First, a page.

Unexpected sounds

Unusual sounds from surprising sources.

While most of the musical sounds heard today in performance are generated through highly standardised instruments, the variety of objects that can be used to play music is immensely greater, and only partially explored. Our survey of British collections highlighted a number of unexpected objects, some of them surprising because of their material, size, performance technique, sound, or because their primary use is very different.

Musical saw

The musical saw is at once familiar and strange; while almost everyone has seen a carpenter's saw, most people aren't aware that it can be played like a violin! The musical saw is played by drawing a violin bow along the edge of the saw's blade (the side without the teeth) as if it were a string. Flexing the saw changes the pitch, which has a constant glissando, sliding from note to note. Although specialised saws for use as musical instruments are made, many saw players use an ordinary saw from the hardware store.

The Musical Stones of Skiddaw

The musical stones of Skiddaw are a group of musical instruments that were created from rocks over a period of some 60 years in the late 18th and early 19th centuries. The instruments, more properly known as lithophones (from the ancient Greek lithos, meaning stone), are made from a local variety of hornfels stone - said to be particularly resonant - which are shaped and tuned like the bars of a wooden xylophone. The largest of these instruments has a range of over 8 octaves, greater than the range of modern grand piano. Queen Victoria attended a concert featuring the instrument in the 1840s.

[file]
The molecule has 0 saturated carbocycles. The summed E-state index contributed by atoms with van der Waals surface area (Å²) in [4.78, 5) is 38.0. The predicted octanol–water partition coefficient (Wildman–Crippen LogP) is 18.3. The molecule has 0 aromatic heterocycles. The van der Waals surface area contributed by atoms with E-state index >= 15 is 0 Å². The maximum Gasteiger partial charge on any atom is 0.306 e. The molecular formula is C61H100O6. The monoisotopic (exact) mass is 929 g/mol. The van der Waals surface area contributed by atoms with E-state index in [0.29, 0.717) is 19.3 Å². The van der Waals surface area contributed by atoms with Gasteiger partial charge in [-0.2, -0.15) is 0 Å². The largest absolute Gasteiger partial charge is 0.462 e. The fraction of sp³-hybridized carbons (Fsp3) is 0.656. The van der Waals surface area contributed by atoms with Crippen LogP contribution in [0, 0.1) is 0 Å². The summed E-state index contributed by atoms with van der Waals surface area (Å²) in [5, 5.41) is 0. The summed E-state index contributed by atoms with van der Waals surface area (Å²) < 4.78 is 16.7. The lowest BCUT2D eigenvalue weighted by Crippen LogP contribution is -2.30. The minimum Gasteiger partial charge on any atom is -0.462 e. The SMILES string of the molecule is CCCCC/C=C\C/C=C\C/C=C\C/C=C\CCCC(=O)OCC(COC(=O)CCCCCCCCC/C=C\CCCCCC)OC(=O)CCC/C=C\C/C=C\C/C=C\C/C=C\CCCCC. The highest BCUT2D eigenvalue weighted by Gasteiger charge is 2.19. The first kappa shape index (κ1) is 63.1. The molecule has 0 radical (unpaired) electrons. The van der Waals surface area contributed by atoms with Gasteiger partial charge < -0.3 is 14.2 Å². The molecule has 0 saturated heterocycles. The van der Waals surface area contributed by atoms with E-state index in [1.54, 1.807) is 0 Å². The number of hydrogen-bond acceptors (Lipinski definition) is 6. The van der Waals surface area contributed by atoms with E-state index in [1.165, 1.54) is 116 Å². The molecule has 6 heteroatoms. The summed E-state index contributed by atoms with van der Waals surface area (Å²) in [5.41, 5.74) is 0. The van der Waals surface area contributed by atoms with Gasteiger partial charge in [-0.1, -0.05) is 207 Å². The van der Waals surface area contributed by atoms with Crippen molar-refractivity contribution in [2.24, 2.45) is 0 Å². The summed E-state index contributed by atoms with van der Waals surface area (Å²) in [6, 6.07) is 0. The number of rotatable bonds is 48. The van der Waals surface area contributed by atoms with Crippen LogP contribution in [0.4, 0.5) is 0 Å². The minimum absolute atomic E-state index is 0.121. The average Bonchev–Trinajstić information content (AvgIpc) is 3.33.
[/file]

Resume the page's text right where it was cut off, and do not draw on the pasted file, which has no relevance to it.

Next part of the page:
The Musical Stones of Skiddaw, in the Ruskin Museum collection.

Nose flutes

Any flute needs a stream of air to create sound, but there is nothing that dictates that that air has to come from the player?s mouth! Many types of cylindrical flutes, especially examples found in Micronesia, are played through the nose. It is said that in some Polynesian cultures, nose flute players were able simultaneously to play the instrument and chant or sing. Although they work on the same principle, European nose flutes look very different from their Pacific counterparts, typically looking somewhat like a miniature hockey mask covering the nose and mouth. These nose flutes were typically sold as cheap novelty instruments intended for children.

A nose flute from Tahiti, from the Saffron Walden Museum collection.

Steel drums

Steel drums, also known as steel pans, were first created in Trinidad in the years following the Second World War. Since then, the instrument's bright metallic tones have become one of the best known musical sounds of the Caribbean. Steel drums get their name from the fact that they are traditionally made from 55 gallon metal drums used as containers for oil and other chemicals, which are then cut down in size and tuned to produce musical pitches.

Steel drums, from the Horniman Museum collection.

Egg slicer